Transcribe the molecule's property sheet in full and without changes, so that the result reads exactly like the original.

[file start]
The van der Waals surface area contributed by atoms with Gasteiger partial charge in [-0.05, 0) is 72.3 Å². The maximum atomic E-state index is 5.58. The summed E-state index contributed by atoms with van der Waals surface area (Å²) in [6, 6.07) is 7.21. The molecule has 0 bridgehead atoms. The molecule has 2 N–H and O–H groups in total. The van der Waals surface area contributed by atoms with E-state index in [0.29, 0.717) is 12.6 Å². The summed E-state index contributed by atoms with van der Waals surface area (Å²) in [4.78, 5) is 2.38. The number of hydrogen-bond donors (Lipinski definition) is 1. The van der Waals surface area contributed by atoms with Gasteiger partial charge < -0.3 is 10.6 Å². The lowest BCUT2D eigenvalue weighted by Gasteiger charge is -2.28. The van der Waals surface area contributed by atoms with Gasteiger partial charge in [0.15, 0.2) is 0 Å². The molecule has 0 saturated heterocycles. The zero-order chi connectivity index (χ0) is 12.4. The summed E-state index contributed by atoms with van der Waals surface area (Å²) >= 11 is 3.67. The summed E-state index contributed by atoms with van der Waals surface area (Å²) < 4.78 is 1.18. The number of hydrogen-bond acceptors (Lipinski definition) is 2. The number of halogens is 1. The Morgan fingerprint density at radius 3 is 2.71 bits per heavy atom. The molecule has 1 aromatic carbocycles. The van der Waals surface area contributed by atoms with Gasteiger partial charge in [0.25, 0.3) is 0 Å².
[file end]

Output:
The van der Waals surface area contributed by atoms with Gasteiger partial charge in [-0.05, 0) is 72.3 Å². The maximum atomic E-state index is 5.58. The summed E-state index contributed by atoms with van der Waals surface area (Å²) in [6, 6.07) is 7.21. The molecule has 0 bridgehead atoms. The molecule has 2 N–H and O–H groups in total. The van der Waals surface area contributed by atoms with E-state index in [0.29, 0.717) is 12.6 Å². The summed E-state index contributed by atoms with van der Waals surface area (Å²) in [4.78, 5) is 2.38. The number of hydrogen-bond donors (Lipinski definition) is 1. The van der Waals surface area contributed by atoms with Gasteiger partial charge < -0.3 is 10.6 Å². The lowest BCUT2D eigenvalue weighted by Gasteiger charge is -2.28. The van der Waals surface area contributed by atoms with Gasteiger partial charge in [0.15, 0.2) is 0 Å². The molecule has 0 saturated heterocycles. The zero-order chi connectivity index (χ0) is 12.4. The summed E-state index contributed by atoms with van der Waals surface area (Å²) >= 11 is 3.67. The summed E-state index contributed by atoms with van der Waals surface area (Å²) < 4.78 is 1.18. The number of hydrogen-bond acceptors (Lipinski definition) is 2. The number of halogens is 1. The Morgan fingerprint density at radius 3 is 2.71 bits per heavy atom. The molecule has 1 aromatic carbocycles. The van der Waals surface area contributed by atoms with Gasteiger partial charge in [0.25, 0.3) is 0 Å².